As the passage opens, it is the Beloved, the girl who is speaking. She is living with her parents in the city. Not unlike the lover in one of Shakespeare’s most famous tragedies, the Lover appears at the Beloved’s window. The door is closed and there is a forbidding wall. “He looks in at the window, he peers through the lattice.” He urges her to come away with him to the countryside. “Come then, my love, my lovely one, come.”
The cold of winter, which is also the rainy season is past. It is now spring, the time of new life. Nature is bursting out in leaf and flower and the migrant birds have returned to make their nests. The cooing of turtle doves is heard, the first figs are appearing and the vines are in fragrant flower. And, of course, for humans, too, it is the season of love.
The Beloved is hiding in the clefts of the rock, a euphemism for her home, a place inaccessible to the Lover. “Show me your face, let me hear your voice, for your voice is sweet and your face beautiful.”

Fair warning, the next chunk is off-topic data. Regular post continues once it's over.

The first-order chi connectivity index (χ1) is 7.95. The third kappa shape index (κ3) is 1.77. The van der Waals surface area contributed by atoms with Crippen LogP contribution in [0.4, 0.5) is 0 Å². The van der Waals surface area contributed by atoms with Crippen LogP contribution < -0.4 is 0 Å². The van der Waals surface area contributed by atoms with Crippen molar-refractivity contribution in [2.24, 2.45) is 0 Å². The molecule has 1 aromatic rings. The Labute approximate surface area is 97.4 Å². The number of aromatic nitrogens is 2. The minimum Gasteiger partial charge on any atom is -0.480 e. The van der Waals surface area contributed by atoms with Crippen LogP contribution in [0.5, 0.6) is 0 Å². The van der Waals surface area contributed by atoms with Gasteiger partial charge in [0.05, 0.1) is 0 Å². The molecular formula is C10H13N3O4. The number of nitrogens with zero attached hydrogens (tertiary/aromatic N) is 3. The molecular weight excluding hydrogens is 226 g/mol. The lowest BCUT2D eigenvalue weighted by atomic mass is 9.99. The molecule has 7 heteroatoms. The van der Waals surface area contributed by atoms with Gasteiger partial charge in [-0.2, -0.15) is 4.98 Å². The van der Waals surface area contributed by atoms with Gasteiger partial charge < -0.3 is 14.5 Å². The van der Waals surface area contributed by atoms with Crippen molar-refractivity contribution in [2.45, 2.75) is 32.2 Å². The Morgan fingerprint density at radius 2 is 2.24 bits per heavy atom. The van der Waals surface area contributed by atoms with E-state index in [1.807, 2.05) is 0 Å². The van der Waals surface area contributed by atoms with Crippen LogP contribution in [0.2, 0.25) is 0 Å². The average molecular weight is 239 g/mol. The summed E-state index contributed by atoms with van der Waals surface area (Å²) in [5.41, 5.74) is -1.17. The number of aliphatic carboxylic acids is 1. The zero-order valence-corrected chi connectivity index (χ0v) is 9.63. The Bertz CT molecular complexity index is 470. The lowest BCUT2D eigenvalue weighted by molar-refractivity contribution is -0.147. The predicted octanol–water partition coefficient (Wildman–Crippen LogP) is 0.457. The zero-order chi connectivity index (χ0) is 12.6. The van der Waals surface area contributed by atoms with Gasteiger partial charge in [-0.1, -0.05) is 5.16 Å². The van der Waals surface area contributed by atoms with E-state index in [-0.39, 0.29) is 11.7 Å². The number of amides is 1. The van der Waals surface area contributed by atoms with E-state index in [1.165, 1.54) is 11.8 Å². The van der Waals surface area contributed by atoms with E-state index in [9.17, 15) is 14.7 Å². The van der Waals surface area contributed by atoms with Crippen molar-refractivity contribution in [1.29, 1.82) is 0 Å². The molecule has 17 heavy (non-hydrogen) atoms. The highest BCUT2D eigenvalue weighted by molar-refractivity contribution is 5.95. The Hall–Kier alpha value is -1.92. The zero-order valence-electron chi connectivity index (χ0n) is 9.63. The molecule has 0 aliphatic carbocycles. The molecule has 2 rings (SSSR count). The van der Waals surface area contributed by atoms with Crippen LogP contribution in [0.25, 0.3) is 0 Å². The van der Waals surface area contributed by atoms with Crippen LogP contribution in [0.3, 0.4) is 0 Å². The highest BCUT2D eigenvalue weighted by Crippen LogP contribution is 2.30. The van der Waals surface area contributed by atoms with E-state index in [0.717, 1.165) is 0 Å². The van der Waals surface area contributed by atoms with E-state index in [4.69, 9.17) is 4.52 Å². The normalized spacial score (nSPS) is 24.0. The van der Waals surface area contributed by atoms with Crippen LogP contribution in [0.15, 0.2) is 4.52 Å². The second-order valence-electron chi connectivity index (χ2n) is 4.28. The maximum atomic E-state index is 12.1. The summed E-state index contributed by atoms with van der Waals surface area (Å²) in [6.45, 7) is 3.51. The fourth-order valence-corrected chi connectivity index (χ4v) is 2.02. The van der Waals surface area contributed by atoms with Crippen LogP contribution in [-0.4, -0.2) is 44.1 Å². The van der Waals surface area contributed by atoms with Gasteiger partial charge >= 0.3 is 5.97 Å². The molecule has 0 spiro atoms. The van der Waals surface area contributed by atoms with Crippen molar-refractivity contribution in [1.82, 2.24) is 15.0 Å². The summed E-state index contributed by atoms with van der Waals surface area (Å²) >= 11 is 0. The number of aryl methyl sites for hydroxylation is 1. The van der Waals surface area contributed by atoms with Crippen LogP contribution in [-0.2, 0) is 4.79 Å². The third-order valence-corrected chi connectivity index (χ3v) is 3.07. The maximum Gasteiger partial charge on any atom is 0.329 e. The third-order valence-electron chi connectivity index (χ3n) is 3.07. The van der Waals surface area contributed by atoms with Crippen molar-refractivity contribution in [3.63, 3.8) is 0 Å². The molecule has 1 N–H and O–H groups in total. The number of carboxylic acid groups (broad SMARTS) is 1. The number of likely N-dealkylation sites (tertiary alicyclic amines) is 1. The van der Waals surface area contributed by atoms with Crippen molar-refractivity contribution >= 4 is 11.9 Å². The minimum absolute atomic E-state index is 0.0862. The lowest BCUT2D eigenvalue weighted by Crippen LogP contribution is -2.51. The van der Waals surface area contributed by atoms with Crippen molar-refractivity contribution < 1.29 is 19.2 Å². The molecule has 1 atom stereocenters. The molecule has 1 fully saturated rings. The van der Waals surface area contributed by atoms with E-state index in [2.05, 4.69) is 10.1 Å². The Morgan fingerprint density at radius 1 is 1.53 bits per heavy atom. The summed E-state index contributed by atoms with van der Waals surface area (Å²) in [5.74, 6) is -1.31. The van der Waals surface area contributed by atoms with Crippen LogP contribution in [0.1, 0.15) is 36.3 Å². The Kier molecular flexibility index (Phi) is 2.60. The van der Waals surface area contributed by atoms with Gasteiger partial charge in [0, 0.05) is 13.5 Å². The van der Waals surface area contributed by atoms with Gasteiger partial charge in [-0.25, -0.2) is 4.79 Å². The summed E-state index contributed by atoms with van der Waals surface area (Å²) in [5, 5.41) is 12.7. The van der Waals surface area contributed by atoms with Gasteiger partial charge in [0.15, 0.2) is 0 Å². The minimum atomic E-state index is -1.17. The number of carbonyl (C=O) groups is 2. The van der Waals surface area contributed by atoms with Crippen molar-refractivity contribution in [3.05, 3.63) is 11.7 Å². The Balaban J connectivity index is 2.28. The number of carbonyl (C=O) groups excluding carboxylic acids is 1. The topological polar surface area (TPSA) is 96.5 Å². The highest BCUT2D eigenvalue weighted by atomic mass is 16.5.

Jesus, too, is still hidden in the womb of his mother. His mother’s voice is enough to create a joyful reaction in John, in Elizabeth’s womb. He knows that where the Mother is, the Son must also be close by.
It is important to realise that our Christian faith is not just a list of intellectual doctrines. Ultimately it is a life based on love, intimacy and affection for our brothers and sisters.
ALTERNATIVE FIRST READING – from the prophet Zephaniah (Zephaniah 3:14-18)
Zephaniah was a prophet during the reign of King Josiah (640-609 BC) who did much to restore traditional Jewish religious customs. But his example was not followed and Zephaniah foretold disaster and this indeed happened with the collapse of the Assyrian empire brought about by the Babylonians who went to attack Egypt, an ally of Assyria. Josiah took sides with Egypt and was killed in a battle. It was to set the stage for one of Israel’s most painful memories – the Babylonian Captivity. While much of Zephaniah is a condemnation of religious infidelity, the last part from which today’s reading comes is a promise of better times to come for those who wait patiently for the Lord.
Today’s passage consists of two psalms or hymns looking forward to the full restoration of Jerusalem to its former glory and religious faithfulness. The whole people (“daughter of Zion…daughter of Jerusalem”) are invited to celebrate the coming salvation. Words echoed in the words of the angel to Mary: “Rejoice! The Lord is with you.”